The European Union has finalized targets for domestic supply of critical minerals like lithium and nickel, marking a significant step in reducing its reliance on external countries, especially China. This decision, reached on Monday, aims to boost the EU’s self-sufficiency in strategic raw materials.
In March, the European Commission introduced the Critical Raw Materials Act, a pivotal element of the EU’s strategy to compete globally in the production of clean technology. The proposed targets include extracting 10%, recycling 15%, and processing 40% of the EU’s annual needs for 16 designated “strategic raw materials” by 2030.
A critical development in this agreement is the adjustment of the recycling target, now set to at least 25%. The European Parliament and the Council, representing EU governments, have concurred on this enhanced target. Furthermore, a related act, to be passed by the European Commission in 2027, will establish a recycling target based on the amount of annual waste collected.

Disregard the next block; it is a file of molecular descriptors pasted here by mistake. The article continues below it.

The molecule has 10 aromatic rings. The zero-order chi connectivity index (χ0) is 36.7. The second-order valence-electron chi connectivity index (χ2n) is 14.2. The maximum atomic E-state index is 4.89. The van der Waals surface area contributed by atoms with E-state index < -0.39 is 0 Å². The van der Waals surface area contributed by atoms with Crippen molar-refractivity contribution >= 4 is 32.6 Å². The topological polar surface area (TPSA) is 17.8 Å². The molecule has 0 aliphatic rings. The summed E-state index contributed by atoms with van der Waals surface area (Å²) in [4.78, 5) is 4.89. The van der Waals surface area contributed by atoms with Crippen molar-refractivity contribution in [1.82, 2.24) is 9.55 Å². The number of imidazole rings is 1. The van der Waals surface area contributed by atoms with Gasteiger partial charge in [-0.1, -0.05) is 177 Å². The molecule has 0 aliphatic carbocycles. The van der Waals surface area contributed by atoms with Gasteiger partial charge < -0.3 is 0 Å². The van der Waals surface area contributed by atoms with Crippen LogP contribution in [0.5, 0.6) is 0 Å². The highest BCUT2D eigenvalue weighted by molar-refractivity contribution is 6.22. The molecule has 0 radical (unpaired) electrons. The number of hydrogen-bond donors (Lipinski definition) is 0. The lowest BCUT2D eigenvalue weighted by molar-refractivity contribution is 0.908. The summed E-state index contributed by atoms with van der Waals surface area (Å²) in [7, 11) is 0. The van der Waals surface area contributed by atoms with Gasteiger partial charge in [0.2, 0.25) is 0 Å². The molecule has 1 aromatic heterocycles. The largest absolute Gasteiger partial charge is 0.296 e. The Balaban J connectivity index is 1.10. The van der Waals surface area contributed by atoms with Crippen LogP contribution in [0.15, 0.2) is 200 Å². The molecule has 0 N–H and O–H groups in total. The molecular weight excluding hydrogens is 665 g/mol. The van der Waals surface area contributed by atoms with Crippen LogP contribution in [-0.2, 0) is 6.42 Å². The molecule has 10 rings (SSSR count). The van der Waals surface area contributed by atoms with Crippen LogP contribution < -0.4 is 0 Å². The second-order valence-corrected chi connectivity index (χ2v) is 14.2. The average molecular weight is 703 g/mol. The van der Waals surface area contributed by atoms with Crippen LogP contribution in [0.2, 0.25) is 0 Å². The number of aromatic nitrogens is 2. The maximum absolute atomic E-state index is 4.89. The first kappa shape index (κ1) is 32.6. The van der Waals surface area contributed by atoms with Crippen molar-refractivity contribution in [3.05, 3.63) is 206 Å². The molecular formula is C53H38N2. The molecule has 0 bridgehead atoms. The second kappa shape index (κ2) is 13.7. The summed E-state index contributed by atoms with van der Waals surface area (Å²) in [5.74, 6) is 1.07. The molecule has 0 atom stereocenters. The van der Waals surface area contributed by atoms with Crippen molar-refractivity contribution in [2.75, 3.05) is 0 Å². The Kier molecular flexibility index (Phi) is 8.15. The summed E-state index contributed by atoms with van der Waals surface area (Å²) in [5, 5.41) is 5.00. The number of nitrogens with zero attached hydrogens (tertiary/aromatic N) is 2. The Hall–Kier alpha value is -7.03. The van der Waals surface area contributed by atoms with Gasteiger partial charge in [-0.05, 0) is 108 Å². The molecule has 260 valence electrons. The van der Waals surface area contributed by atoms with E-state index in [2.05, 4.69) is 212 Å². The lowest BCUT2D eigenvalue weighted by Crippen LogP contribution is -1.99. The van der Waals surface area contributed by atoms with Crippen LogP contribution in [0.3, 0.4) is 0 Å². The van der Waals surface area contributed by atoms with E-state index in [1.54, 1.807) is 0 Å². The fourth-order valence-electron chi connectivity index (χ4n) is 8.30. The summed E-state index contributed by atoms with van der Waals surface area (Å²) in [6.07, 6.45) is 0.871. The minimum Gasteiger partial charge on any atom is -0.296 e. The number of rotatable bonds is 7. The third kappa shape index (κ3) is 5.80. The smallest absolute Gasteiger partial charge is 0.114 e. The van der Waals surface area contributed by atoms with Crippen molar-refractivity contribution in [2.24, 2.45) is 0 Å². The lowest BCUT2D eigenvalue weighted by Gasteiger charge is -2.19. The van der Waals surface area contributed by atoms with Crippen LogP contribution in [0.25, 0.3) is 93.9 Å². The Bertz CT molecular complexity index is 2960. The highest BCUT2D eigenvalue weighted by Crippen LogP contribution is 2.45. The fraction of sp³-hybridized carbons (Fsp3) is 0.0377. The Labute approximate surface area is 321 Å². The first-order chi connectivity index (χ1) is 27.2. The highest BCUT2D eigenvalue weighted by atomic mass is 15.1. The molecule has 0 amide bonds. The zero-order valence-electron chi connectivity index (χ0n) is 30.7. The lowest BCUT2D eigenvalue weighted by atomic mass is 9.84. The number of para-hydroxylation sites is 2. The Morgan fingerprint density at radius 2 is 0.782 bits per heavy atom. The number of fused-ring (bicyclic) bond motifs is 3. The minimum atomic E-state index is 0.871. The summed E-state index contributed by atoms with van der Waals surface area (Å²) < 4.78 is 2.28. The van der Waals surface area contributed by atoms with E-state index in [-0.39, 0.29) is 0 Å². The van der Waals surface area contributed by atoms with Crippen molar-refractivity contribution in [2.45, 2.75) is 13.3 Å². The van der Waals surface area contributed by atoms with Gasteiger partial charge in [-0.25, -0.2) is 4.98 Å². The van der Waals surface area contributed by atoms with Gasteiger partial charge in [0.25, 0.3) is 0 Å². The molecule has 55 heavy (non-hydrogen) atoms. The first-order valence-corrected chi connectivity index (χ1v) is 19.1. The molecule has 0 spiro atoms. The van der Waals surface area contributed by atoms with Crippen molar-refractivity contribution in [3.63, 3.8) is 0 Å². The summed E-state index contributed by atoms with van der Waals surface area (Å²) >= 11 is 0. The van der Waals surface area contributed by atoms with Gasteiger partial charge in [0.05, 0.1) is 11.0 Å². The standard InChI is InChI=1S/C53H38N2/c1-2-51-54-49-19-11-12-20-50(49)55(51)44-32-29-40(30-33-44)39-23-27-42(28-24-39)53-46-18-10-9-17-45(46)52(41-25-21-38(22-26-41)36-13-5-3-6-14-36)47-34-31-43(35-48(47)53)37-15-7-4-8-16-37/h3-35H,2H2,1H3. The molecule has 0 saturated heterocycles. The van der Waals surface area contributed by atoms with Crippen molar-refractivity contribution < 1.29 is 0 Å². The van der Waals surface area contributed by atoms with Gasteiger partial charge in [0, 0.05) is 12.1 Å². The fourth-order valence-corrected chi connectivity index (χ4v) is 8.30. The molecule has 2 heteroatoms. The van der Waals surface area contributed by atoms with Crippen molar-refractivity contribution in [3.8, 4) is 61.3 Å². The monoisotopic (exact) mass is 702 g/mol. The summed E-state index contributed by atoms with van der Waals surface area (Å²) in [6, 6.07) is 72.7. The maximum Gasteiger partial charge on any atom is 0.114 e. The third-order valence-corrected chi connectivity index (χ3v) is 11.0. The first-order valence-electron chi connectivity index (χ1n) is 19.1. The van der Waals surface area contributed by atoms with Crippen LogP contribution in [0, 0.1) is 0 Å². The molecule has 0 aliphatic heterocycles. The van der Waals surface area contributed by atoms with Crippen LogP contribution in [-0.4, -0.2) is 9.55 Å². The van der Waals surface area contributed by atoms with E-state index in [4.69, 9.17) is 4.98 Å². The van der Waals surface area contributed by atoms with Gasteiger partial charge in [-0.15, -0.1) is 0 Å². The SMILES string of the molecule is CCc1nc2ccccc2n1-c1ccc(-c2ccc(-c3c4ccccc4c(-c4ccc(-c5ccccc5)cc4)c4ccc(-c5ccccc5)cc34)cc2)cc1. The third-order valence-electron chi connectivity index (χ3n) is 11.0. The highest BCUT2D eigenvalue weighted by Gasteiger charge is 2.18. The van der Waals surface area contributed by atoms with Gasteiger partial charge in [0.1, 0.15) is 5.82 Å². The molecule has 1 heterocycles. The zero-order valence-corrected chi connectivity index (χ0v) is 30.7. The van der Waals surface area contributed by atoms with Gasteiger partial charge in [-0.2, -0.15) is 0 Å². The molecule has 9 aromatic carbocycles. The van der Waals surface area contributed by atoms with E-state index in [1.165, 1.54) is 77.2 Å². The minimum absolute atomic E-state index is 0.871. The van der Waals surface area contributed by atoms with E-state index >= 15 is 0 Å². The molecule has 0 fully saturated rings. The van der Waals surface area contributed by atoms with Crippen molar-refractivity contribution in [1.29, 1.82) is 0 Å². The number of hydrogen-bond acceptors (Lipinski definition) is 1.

Another significant amendment is the addition of aluminium and synthetic graphite to the list of strategic raw materials, alongside natural graphite. This change comes in response to China’s plans to intensify export controls on graphite, a crucial component in electric vehicle batteries, of which China refines over 90%.
The EU’s dependency on China extends to rare earths and lithium, vital for the bloc’s transition to green technology. The new act seeks to limit any third country’s contribution to no more than 65% of the EU’s supply for each strategic raw material, including cobalt, copper, magnesium, and titanium.
The act also establishes timelines for granting permits for strategic mining, recycling, and processing projects. It requires large companies to conduct regular assessments of their supply chains for strategic materials. Additionally, the act includes measures to moderate consumption.
EU industry chief Thierry Breton emphasized the importance of this legislation, stating that without action, Europe faced potential shortages and unwanted dependencies. He highlighted that the new law would ensure high environmental and social standards. The EU plans to collaborate with member states to identify strategic projects for expedited permitting procedures and easier access to finance.